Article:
Is Jared Loughner a 'White House Case'?

We don't yet know if Jared Lee Loughner was delusional when he went on a shooting rampage in Tucson. He's not talking, and no one has examined him and diagnosed him with anything that's been publicly revealed. But if he turns out to have been delusional -- and, more specifically, schizophrenic -- he would appear to have something in common with a type well known in the Washington area: the White House Case.

"White House Case" is the term of art used by psychiatrists since the at least the 1960s to describe a distinct subset of the mentally ill who become psychotically preoccupied with the inhabitants of the White House or other government offices.

The term originated at St. Elizabeth's Hospital in Southeast Washington, where members of the Secret Service would dump floridly delusional individuals from across the country and even the world who washed up at the White House gates, having incorporated the president into their distorted thinking as villain or savior.

The centrality of political figures in the deluded thinking of the psychotic is a problem Washington has been dealing with as long as there have been political figures and mentally ill -- and one it still grapples with today.

"Washington has a magnet effect," observed Robert Kiesling, the medical director of Pathways to Housing and a former medical director at St. Elizabeth's. "We get a lot of folks from all over the country -- all over the world for that matter -- who come here to do business with the government for various delusional reasons. They make up a high percentage of the homeless population in DC."

Most psychotic visitors drawn to the nation's capital by their political obsessions or delusions, according to a 1943 report by Dr. Jay L. Hoffman, who reviewed cases from 1927 to 1937, came seeking relief from a sense of persecution. A 1965 article from the American Journal of Psychiatry on "Psychotic Visitors to the White House" sought to follow up on Hoffman's contention that the personality of the president and current problems of the government influenced the type of person who showed up and the number of hospitalizations.

The study authors founds that this seemed to be the case, with the greater celebrity of President Kennedy leading to far more hospitalizations than were made in the final year of Eisenhower's presidency.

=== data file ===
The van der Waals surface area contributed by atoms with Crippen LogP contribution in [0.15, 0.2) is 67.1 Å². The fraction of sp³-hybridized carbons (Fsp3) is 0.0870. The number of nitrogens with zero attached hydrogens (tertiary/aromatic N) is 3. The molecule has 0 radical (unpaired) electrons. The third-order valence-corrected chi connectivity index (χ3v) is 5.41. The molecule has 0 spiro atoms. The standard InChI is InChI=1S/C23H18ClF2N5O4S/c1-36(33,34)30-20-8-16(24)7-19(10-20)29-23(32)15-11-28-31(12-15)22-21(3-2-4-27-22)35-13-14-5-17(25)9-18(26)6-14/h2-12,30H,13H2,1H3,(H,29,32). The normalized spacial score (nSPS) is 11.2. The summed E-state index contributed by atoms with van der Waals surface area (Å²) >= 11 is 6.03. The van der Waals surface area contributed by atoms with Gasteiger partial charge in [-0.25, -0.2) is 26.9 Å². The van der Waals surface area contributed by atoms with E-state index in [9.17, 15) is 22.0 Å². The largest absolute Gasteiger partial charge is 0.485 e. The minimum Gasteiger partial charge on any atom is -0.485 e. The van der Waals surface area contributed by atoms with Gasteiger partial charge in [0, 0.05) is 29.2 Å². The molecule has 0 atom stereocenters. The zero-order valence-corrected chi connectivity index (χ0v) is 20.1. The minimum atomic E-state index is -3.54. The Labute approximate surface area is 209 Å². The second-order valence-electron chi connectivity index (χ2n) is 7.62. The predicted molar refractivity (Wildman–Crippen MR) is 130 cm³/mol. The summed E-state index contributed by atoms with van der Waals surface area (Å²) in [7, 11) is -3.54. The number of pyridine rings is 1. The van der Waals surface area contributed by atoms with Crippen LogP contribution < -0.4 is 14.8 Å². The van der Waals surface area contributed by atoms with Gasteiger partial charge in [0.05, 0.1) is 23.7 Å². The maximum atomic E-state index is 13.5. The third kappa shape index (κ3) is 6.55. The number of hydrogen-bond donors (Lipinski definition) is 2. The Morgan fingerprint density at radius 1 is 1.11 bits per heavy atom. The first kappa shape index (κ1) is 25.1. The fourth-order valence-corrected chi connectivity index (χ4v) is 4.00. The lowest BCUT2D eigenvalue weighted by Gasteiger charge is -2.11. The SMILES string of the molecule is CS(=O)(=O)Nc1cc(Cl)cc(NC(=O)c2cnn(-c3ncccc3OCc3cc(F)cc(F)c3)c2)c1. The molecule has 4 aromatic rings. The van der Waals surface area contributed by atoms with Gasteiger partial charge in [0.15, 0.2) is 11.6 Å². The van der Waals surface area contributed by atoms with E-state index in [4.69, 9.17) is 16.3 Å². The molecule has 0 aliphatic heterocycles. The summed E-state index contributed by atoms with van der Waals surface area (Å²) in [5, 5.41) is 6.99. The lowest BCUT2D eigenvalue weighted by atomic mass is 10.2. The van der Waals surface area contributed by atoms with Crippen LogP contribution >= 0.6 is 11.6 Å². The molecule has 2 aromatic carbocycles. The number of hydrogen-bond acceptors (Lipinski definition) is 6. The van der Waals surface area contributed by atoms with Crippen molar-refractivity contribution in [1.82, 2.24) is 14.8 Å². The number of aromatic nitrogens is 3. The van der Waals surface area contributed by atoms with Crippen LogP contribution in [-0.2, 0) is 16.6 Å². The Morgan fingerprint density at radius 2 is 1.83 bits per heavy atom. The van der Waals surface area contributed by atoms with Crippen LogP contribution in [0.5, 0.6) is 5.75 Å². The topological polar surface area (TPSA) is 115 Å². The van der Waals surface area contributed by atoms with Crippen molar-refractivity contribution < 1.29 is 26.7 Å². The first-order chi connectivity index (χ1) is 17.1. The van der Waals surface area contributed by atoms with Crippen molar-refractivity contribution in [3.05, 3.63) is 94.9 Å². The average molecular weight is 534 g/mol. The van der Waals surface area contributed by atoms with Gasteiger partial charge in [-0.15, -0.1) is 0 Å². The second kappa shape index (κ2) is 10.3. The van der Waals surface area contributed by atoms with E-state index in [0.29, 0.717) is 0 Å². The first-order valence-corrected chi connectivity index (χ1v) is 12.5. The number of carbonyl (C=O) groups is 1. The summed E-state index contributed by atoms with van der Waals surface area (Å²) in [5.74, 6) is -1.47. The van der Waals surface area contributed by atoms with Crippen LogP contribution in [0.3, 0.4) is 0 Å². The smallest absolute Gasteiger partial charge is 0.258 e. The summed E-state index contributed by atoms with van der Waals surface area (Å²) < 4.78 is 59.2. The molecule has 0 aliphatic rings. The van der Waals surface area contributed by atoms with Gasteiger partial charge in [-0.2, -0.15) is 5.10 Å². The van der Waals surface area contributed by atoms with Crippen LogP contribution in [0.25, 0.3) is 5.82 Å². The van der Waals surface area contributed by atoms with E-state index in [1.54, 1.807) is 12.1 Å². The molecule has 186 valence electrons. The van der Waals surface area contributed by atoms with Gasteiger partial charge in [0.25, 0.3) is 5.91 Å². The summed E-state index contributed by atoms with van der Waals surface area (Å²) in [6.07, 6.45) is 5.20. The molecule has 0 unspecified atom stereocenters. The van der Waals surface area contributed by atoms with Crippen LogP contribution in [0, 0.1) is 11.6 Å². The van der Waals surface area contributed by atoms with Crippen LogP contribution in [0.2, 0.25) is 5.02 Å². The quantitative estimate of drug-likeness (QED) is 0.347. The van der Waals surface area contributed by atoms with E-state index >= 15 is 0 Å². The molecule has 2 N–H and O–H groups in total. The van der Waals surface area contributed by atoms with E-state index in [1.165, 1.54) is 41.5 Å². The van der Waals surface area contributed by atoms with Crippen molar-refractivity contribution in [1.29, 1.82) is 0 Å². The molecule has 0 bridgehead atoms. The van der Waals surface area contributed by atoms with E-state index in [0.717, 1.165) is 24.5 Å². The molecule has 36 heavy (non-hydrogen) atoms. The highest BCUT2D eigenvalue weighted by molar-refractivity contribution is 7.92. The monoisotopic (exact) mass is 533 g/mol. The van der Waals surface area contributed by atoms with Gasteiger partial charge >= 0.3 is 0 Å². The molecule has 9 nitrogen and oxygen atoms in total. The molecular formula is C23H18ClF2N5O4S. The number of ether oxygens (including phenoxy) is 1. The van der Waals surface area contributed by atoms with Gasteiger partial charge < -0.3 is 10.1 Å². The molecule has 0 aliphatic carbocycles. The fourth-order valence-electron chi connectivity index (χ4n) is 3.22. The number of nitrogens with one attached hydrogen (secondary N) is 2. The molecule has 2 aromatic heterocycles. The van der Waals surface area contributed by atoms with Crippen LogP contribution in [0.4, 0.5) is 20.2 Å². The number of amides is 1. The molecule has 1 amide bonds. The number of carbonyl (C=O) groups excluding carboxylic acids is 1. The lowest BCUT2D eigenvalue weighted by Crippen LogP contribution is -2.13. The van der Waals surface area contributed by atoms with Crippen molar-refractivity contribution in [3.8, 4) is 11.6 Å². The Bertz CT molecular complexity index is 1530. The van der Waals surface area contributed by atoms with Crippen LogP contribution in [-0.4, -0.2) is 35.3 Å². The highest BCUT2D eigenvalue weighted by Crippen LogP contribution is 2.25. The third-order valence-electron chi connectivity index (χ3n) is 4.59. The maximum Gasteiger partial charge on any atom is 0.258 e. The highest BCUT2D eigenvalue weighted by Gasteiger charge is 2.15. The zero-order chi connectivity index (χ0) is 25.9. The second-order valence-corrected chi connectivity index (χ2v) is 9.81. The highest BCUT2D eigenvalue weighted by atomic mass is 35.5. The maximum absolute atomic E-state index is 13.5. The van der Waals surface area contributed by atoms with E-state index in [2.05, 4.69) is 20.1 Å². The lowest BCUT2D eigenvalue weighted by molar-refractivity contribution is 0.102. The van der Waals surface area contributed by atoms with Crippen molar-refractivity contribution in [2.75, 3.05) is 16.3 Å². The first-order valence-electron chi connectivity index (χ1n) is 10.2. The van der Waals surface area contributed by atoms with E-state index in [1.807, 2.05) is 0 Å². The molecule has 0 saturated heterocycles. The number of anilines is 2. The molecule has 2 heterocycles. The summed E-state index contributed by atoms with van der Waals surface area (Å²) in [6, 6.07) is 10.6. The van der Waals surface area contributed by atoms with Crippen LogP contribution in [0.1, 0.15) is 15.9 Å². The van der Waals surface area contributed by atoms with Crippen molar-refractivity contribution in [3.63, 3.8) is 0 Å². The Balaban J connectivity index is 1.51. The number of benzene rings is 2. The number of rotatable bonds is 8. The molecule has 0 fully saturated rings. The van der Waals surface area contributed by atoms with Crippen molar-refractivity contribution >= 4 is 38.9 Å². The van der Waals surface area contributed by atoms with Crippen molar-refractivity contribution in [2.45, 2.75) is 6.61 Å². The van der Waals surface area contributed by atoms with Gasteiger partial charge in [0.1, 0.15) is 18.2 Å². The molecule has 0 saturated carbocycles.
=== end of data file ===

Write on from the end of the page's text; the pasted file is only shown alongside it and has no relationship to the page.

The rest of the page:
"In 1960, when Mr. Eisenhower was President, only nine patients were admitted, but 32 were hospitalized in 1961, Mr. Kennedy's inaugural year. This would suggest that some personal characteristic of the President was important," the authors concluded.

A fresh groups of researchers returned to the topic in the 1985 journal article, "White House Cases: psychiatric patients and the Secret Service":

Delusional visitors to the White House or other government offices (often seeking a personal audience with the President) are interviewed by the Secret Service and then sent to Saint Elizabeths Hospital if they are considered mentally ill and potentially dangerous to themselves or others. A review of the demographic characteristics and diagnoses of 328 of these 'White House Cases' treated at the hospital between 1970 and mid-1974 showed that these patients were most commonly unmarried, white, and male, and most had a diagnosis of paranoid schizophrenia. Although 22% of this group have threatened some prominent political figure, to date none of this study's patients has attempted to assassinate any such government official.

But a 1990 survey on "Violent crime arrest rates of White House Case subjects and matched control subjects" came to a different conclusion, finding that in a sample of those "psychotically preoccupied with a prominent political figure" and discharged from psychiatric hospitals in the early 1970s, "White House Case subjects with prior arrests had a significantly higher rate of total posthospitalization violent crime arrests than the matched control sample."

Is the a lesson to be learned from Washington's experience with White House Cases in the wake of the Tucson shooting?

If so, it is a very straightforward one.

"The lessons from the shooting is the lessons from Virginia Tech and various other incidents that have happened like this," says Kiesling. "People need treatment and if they are experiencing symptoms, they need to get into treatment as soon as possible or they have bad outcomes."

Presented by

Garance Franke-Ruta is a former senior editor covering national politics at The Atlantic.

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